I’m gay

  • 56 Posts
Joined 5M ago
Cake day: Jan 28, 2022



Those Who Have A Great/A Lot Of Trust In The SCOTUS:

2022: 25%*

2021: 36%
2016: 36%
2011: 37%
2006: 40%
2001: 50%

Yes, as I mentioned earlier it stems from the treatment of women as property. You can’t sexually harass property, and as a society we protect property.

Protect woman, but if they’re bad call them a b or karen. Whereas a dude - no specific b word and no trending karen equivalent.

Male on male ostracization typically is aimed at feminizing men, referring to them as sissies or f*gs, calling them weak, questioning the function of their genitals, implying they can’t provide for others (especially women), etc. There isn’t an exactly equivalent word to the b word because that’s directed women who break typical gender norms by being more commanding. Men wouldn’t be ostracized for being more commanding than their peers, they would typically be celebrated. Instead, when they break gender norms by being more caring or comforting they get ostracized with different words instead.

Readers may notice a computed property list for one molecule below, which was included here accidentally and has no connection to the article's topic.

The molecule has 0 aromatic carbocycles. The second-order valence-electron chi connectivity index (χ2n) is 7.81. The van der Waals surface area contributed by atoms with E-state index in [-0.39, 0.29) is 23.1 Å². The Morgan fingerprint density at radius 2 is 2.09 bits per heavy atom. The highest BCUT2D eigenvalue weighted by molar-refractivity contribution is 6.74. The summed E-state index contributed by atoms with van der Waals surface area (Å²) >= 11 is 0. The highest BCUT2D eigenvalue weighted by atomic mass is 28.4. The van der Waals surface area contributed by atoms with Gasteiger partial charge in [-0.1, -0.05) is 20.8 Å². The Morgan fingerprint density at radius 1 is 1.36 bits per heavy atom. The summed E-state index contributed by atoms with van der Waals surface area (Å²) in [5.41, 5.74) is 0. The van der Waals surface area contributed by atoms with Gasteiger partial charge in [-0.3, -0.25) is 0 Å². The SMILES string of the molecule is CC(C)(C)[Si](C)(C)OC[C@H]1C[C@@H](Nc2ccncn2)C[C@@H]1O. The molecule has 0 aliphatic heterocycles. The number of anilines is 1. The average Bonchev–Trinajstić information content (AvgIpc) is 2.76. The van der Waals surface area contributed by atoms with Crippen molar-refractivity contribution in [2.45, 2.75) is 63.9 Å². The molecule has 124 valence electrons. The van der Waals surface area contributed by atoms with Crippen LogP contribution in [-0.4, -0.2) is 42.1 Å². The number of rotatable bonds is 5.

Let me guess - women now earn money outside the household, therefore hitting them and risking giving them ptsd/whatnot lowers their output therefore protect women by default?

I mean I think most men still think of women as property, which is why they think its okay to sexually harass them, so I think protection typically still stems from this. Those who are feminists probably take a more humanitarian view of just ‘protect people, but especially those who need extra protections such as minorities’.